On July 12, the Karnataka High Court dismissed an appeal moved by two sons challenging the Deputy Commissioner’s order directing them to pay an amount of Rs 10,000 as maintenance to their 84-year-old mother under the Maintenance and Welfare of Parents and Senior Citizens Act.
The court’s single-judge Justice Krishna S Dixit said that “if an able bodied person is bound to maintain his dependent wife, there is no reason why such a rule should not apply when it comes to the case of a dependent mother. An argument to the contra falls foul of law & religion, to which the Petitioners belong.”
The court cited an ancient scripture “Taittiriya Upaniṣad,” wherein a guru gives the following parting message to their student – “May you be one for whom his mother is a Deva. May you be one for whom his father is a Deva. May you be one for whom a guest is a Deva. May you be one for whom his teacher is a Deva.”
The court further quotes a shloka from the Brahmanda Purana, which translates to, “To neglect the parents, particularly in their old age, when they become weak and dependent and to cause anguish, is a heinous act for which there is no atonement available.” The court further observes, “The virtuous idea is that one should respect & serve one’s parents, guests & gurus, before one worships the Almighty. This has been the tradition of this land since centuries.”
“This has been the tradition of this land since centuries. With no joy in heart, this Court observes that nowadays, a section of youngsters is failing to look after the aged & ailing parents and the number is swelling. This is not a happy development,” the court remarked.
On May 25, 2022, the Dy Commissioner increased the maintenance amount awarded by the Assistant Commissioner, through an order dated May 22, 2019, from Rs 5,000 to Rs 10,000. The petitioners challenged the Dy Commissioner’s order before the court, contending that the order is liable to be voided as the appellants cannot be worse off in their own appeal.
However, the court rejected the petitioner’s contentions and said, “such a general proposition obtaining in the realm of law of appeals is not invocable in cases arising from socio-welfare legislations like 2007 Act, which is enacted by the Parliament for protecting the interest of senior citizens who are in a hapless position.”
“Such a traditional norm that owes its origin to the jurisprudence of Colonial Era cannot be readily invoked to defeat the intent of the statute. It hardly needs to be stated that in effectuating the Parliamentary intent, the authorities are also stakeholders along with the parties to the lis,” the court added.
The petitioners also argued that they do possess enough means to pay the stipulated amount, however, the court rejected this contention as well. The court said, “the first Petitioner on being specifically asked, admitted in the open Court that he owns three shop premises and has been receiving Rs.10,000/- by way of monthly rent. The mother who too present in the Court along with daughters at once retorts that the rental income is far more than Rs.20,000/-. The Petitioners have not produced the rental agreements to demonstrate their assertion.”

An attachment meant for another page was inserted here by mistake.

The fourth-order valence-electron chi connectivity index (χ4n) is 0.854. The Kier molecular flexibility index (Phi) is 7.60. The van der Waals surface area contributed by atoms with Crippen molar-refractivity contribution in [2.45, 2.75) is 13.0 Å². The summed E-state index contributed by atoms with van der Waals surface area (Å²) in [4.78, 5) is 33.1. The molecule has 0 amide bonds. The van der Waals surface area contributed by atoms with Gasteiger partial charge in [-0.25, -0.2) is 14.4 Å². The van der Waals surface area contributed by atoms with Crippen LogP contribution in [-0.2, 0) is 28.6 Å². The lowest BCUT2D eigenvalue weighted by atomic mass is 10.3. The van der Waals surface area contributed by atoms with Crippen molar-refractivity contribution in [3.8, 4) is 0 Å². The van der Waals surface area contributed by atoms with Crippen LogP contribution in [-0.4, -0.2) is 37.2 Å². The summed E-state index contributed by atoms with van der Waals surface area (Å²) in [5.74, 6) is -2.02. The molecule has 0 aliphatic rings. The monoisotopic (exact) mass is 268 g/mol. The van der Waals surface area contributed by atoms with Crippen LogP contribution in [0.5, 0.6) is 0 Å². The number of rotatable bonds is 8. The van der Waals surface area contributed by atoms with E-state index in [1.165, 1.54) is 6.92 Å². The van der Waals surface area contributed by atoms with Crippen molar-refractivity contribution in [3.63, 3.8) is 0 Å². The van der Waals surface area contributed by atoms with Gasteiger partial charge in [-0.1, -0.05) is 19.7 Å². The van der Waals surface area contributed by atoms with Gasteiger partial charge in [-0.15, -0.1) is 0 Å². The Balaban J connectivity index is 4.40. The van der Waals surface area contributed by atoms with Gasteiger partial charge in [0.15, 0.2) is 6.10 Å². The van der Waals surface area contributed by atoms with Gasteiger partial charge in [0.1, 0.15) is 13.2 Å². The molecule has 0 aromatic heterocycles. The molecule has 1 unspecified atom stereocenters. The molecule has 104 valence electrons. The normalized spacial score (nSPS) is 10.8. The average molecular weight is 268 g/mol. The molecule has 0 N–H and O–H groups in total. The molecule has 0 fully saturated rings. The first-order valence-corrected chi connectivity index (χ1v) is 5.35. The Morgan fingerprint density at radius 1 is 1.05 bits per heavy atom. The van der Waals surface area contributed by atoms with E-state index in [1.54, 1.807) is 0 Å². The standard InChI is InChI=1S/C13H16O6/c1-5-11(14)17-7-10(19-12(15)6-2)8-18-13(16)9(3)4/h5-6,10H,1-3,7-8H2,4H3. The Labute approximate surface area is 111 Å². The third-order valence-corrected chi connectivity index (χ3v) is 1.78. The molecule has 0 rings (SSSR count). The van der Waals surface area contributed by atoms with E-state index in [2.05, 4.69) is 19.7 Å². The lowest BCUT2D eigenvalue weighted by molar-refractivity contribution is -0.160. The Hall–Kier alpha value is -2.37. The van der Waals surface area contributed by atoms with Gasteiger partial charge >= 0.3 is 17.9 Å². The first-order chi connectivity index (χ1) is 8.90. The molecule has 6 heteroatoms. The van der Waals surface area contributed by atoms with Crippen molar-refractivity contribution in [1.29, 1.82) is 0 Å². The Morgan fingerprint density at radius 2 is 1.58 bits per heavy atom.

“Added, they have suppressed their rental income from the authorities who have made the impugned orders. Such a culpable conduct of the Petitioners disentitles them to any relief the equitable jurisdiction under Article 227 of the Constitution, the other provision namely Article 226 having been mindlessly employed in their pleadings,” the court added.
The petitioners further said that they are ready to maintain their mother, however, she should be directed to live with them. The petitioners further alleged that the aged mother was being manipulated by her daughters. However, the court that unwilling parents cannot be forced to reside with their children.
“Law of marriage generally provides for restitution of conjugal rights qua the deserting spouse, is true. No law or ruling of the kind is cited at the Bar that the unwilling parents can be forced to reside with their children. Such a contention is incongruous and abhorrent to our culture & tradition, to say the least,” the court said.
“It is not that the daughters want any share in the family property. It is they who have been looking after the mother abandoned by the sons. But for them, she would have been on the streets. The gestures shown by the daughters merits a deep appreciation at the hands of this Court,” the court added.
The petitioners also contended that the amount of Rs 10,000 is on the higher side. The court rejected this argument and said, “We are living in an age when bread is costlier than blood. Money is loosing its purchasing power; days are proving very costly; a sum of Rs.10,000/- by any measure can be said to be excess”
However, the court did not further revise the maintenance amount as there was no prayer for the same from the mother’s side. “However, this Court very reluctantly abstains from revising it upwardly, there being no such prayer from the side of mother,” the court said.
The court held that the petitioners’ writ petition was liable to be rejected as it was devoid of merits. The court further imposed a cost of Rs 5,000 which the two petitioners are liable to remit to their mother within 30 days, with an additional levy of Rs 100 per day in case of delay.